Rear Camera 313MP ƒ/2.5 (2x zoom)
Rear Camera 42MP ƒ/2.4 (portrait)
Front Camera16MP ƒ/2.0
SecurityIn-display fingerprint
Battery4000mAh | 50W
ConnectivityWi-Fi 802.11 ac, BT5.0, NFC
ColorsLunar White, Neptune Blue
Dimensions161 × 75.7mm × 8.7mm

In day-to-day use, the X2 Pro absolutely flies. The hardware on offer combined with the 90Hz panel and stereo sound make it a fantastic device for gaming or viewing multimedia content on the go. The device also has Widevine L1, so you'll be able to stream Netflix in 1080p without any issues. The stereo speaker in particular is fantastic, and it is one of the loudest I've used on a phone.

I didn't have any issues with cellular or Wi-Fi performance, and there's Bluetooth 5.0 as well as NFC for Google Pay. The phone has a decent set of LTE bands (1/2/3/4/5/7/8/12/17/18/19/20/26/28/38/39/40/41) and even though it's missing band 66, it worked just fine on T-Mobile's 4G network in California.

There are a lot of meaningful changes on the software side of things as well. The phone runs on ColorOS 6.1, but Realme has added its own set of customization options, including a system-wide dark theme and built-in app drawer. The interface itself has picked up a few tweaks, and there are a lot of white menu elements with blue accents, similar to what you get with pure Android.

Sure, ColorOS is still a heavy skin, but Realme's additions here do a great job masking that. You also get navigation gestures, several battery saving modes, and enough customization options that you can set up the phone just the way you want.

The 4000mAh battery is able to easily deliver two days' worth of use from a full charge. Even with heavy usage, the battery will last well over a day. Battery longevity hasn't been an issue on any Realme phone, and although there's a 90Hz screen this time around, the X2 Pro manages to deliver stellar battery life. And when you do need to charge the phone, the bundled 50W SuperVOOC charger makes small work of charging times.

A full charge from flat to 100% takes just over 30 minutes, and while the phone does tend to get marginally hot during this time, the trade-off is well worth it. Essentially, you'll never have to leave the X2 Pro connected to a charger overnight. The phone also works over USB-PD and Quick Charge 4, so if you have a charger lying around, it will fall back to 18W charging.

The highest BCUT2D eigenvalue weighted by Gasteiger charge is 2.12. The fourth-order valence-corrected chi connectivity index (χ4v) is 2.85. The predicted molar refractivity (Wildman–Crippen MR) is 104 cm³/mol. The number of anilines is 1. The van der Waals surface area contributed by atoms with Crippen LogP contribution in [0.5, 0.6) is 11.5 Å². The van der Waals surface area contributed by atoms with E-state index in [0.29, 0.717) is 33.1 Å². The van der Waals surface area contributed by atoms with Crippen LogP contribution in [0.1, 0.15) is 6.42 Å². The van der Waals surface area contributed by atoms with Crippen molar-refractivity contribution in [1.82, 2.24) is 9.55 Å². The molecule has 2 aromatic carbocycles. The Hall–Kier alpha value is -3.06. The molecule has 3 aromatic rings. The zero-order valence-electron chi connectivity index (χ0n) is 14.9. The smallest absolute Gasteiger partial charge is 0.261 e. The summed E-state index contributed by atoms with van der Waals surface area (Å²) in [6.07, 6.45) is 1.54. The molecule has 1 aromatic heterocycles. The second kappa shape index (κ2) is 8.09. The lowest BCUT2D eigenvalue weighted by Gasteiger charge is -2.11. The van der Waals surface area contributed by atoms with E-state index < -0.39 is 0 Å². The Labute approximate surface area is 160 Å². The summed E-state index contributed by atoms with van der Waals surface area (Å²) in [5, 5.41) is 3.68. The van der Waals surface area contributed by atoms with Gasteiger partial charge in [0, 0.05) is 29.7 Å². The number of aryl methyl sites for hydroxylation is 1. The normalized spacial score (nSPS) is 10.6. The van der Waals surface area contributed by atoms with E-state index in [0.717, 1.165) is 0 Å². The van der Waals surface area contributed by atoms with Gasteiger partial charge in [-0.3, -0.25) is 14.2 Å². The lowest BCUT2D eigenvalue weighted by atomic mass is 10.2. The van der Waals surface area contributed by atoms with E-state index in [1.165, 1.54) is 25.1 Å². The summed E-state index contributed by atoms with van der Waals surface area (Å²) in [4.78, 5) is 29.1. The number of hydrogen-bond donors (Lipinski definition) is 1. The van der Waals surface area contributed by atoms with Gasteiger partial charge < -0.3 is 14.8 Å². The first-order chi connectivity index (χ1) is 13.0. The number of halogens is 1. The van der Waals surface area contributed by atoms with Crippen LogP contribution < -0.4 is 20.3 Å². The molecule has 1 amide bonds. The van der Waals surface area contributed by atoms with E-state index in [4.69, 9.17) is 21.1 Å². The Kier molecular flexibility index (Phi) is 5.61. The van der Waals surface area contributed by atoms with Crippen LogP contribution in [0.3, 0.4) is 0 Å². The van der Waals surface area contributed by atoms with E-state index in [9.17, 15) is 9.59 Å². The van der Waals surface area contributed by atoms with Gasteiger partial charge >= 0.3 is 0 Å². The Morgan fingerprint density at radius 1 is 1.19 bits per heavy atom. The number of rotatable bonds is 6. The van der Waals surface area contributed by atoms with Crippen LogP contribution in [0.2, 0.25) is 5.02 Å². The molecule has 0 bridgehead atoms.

Realme X2 Pro review

Source: Harish Jonnalagadda/Android Central (Image credit: Source: Harish Jonnalagadda/Android Central)

Another marquee feature on the X2 Pro is the camera array at the back. The phone has four cameras at the back, with a primary 64MP Samsung GW1 sensor joined by a 13MP zoom lens with 2x optical zoom, 8MP wide-angle lens, and a 2MP portrait lens. You can safely ignore the 2MP lens — it doesn't really add any meaningful value to the device, but there's plenty to like with the main 64MP module.

As we've seen with the Realme XT, the 64MP lens uses four-to-one pixel binning to produce 16MP shots. The camera interface is also unchanged from earlier Realme phones, and all the shooting modes are easily laid out in a ribbon. You'll also find common toggles at the top, and there are modes for taking full-res 64MP shots, macro, slow-motion, panorama, and a manual mode that lets you adjust white balance and exposure settings.

Daylight shots from the 16MP main camera are stunning, with accurate colors and great dynamic range. The details are preserved at 100% zoom, and in general the X2 Pro continues Realme's strong showing in this area. The zoom lens also fares well, and shots taken at a 2x zoom factor look just as vibrant. The ultra-wide lens is more of a mixed bag, however, as colors tend to look washed out.